“This is not the way that it should go,” Vandiver said. “The end stage of litigation is very important, and when an execution warrant is signed, there are all kinds of processes that start up.”
She pointed to clemency petitions, which can only be contemplated after an execution date is set. She dismissed the state’s argument that it has a deadline approaching, calling the deadline “manufactured” and noting that the state has gotten drugs before and can get them again.
Vandiver said the schedule “creates an impossible situation for all the people involved,” including the corrections officials who “are going to have to execute these people.”
Corrections officials have raised similar concerns. In a letter to Hutchinson last month, two dozen such officials pleaded with him to change the pace, warning that “performing so many executions in so little time will impose extraordinary and unnecessary stress and trauma” on the corrections officials.
“Even under less demanding circumstances, carrying out an execution can take a severe toll on corrections officers’ wellbeing,” they wrote.
Jerry Givens, who signed the letter and spent 17 years as Virginia’s chief executioner, said corrections officers are already under enough pressure before taking on the added weight of multiple executions.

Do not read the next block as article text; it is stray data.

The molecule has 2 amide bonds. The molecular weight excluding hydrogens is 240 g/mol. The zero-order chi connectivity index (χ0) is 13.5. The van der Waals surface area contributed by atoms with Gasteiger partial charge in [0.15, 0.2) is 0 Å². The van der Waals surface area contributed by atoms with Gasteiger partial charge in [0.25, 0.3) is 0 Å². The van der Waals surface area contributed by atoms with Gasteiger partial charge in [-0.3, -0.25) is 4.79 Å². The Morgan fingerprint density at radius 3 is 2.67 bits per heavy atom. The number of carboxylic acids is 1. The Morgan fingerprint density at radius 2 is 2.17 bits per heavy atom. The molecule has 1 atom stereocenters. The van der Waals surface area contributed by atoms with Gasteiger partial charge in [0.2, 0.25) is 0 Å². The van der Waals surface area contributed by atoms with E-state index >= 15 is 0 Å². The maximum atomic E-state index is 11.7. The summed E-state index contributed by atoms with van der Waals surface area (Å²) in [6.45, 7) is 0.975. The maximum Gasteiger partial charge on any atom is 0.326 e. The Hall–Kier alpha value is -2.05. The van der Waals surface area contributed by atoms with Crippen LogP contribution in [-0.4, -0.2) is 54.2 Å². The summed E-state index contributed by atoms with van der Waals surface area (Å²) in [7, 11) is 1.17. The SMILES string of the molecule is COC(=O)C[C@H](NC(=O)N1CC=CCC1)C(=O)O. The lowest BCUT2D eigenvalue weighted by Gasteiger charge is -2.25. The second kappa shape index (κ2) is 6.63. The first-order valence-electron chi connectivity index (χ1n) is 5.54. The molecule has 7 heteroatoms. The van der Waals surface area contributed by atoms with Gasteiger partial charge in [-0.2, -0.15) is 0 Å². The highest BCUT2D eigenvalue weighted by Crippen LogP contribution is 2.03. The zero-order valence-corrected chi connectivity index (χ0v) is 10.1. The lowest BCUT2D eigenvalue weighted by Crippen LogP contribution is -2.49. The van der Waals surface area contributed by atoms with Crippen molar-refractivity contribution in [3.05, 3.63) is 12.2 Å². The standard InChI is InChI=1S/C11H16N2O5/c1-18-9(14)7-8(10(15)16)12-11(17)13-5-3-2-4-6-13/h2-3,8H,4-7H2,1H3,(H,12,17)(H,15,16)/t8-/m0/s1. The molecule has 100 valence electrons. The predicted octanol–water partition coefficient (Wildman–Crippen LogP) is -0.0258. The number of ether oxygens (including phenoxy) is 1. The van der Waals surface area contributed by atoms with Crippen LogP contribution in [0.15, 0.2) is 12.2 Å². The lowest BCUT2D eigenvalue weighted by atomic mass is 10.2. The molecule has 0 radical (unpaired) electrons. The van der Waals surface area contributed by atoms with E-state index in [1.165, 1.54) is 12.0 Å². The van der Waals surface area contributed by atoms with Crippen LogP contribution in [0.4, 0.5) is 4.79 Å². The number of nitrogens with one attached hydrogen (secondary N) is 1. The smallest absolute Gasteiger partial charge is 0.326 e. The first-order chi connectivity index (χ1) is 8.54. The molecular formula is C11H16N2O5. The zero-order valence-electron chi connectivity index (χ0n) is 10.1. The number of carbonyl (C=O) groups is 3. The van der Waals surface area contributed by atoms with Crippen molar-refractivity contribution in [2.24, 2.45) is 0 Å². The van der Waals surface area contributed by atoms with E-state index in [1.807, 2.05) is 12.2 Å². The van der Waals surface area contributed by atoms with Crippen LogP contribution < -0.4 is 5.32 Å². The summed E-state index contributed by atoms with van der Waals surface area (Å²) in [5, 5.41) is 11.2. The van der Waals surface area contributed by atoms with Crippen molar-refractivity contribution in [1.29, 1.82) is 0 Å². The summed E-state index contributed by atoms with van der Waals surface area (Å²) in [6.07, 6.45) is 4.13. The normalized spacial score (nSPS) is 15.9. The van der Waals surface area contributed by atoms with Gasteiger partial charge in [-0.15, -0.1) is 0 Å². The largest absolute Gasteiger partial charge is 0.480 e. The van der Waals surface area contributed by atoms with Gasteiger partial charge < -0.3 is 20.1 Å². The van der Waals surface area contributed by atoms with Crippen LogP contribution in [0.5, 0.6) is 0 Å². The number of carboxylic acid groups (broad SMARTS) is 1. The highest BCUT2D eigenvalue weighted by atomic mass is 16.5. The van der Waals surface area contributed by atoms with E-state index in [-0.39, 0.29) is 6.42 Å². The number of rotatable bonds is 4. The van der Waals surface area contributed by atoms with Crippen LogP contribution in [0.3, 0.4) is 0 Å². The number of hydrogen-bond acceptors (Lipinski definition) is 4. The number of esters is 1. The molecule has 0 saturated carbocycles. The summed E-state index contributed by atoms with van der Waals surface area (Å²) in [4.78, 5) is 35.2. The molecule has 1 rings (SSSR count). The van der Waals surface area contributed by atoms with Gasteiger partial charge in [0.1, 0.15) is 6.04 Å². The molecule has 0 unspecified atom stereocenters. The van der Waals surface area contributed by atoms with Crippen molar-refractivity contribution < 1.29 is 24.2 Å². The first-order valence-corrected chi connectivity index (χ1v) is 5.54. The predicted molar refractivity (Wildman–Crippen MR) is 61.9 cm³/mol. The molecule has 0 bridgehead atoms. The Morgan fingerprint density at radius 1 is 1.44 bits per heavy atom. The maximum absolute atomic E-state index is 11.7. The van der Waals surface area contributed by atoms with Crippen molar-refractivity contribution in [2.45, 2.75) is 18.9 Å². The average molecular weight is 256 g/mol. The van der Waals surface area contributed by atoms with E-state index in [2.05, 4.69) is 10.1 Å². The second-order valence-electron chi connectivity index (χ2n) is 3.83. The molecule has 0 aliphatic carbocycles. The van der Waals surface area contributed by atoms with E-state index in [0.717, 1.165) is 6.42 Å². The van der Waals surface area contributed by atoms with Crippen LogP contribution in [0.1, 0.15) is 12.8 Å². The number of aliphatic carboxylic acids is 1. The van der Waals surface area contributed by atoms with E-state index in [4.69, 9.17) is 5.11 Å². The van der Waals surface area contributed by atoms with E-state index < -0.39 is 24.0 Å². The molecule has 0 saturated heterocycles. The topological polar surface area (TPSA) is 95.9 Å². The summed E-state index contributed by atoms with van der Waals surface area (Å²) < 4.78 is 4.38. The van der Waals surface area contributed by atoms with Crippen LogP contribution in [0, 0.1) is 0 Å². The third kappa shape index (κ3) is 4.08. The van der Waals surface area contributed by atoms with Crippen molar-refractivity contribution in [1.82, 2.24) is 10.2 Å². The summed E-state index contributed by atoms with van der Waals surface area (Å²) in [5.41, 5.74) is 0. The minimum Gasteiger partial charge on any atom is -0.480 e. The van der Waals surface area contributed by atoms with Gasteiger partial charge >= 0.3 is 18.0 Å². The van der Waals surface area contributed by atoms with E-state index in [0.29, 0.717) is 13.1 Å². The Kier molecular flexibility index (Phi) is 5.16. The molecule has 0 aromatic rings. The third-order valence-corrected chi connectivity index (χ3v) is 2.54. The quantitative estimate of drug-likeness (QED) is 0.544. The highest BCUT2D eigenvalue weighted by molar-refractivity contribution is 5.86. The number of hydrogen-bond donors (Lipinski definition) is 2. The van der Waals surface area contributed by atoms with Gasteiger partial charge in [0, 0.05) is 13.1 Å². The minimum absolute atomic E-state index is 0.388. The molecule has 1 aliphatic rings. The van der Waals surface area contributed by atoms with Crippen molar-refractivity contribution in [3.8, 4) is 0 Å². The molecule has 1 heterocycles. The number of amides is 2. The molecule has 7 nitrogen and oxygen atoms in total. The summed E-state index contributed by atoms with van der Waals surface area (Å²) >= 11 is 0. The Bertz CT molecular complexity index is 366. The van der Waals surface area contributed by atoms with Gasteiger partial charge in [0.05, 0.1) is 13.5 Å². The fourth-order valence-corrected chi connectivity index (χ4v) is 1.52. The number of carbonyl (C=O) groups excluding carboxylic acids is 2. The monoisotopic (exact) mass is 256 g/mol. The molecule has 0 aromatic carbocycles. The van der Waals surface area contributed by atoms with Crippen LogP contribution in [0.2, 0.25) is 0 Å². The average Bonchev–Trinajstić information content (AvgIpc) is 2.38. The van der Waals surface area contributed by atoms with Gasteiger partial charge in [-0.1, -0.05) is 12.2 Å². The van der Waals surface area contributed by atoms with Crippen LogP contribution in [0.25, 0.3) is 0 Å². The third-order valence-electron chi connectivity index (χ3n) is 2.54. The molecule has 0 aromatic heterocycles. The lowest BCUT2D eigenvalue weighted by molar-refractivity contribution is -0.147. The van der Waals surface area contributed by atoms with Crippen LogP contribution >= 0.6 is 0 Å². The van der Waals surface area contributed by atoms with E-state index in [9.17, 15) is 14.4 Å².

“How can you expect them to do something of this magnitude? It’s rough,” Givens, who executed 62 people and now opposes the death penalty, said Friday. “I know the effect it can have on you when you participate in executions … It takes a while to really come out of that.”
Wendy Kelley, director of corrections in Arkansas, declined an interview request. A spokesman, Solomon Graves, said Thursday that the corrections department rolled out training for the executions and that it would make counseling available to any staff members who participate in an execution.
Givens and the other corrections officials also worry that the pace “will increase the chance” of a mistake. They pointed to the last state that intended to carry out two executions in one night: Oklahoma, which bungled the execution of Clayton Lockett, a convicted murderer, in 2014.
Lockett grimaced, writhed and appeared to be in pain during the process, witnesses said, dying a short time after the execution was called off. In a state review, authorities wrote that the execution team placed the IV incorrectly and that officials involved described a feeling of extra stress and urgency because a second execution was scheduled for the same night.
Executions are regularly halted in the United States. In some cases, it is because a court intervenes, but executions also have been called off recently for other reasons. Oklahoma abruptly called off another execution in 2015 when state officials realized they had again obtained the wrong drug. The same year, Georgia twice called off the execution of the state’s only female death row inmate, first because of a winter storm and then because the drugs looked “cloudy.” Officials later said they determined the drugs were just too cold, and they executed her months later.
Julie Tate contributed to this report.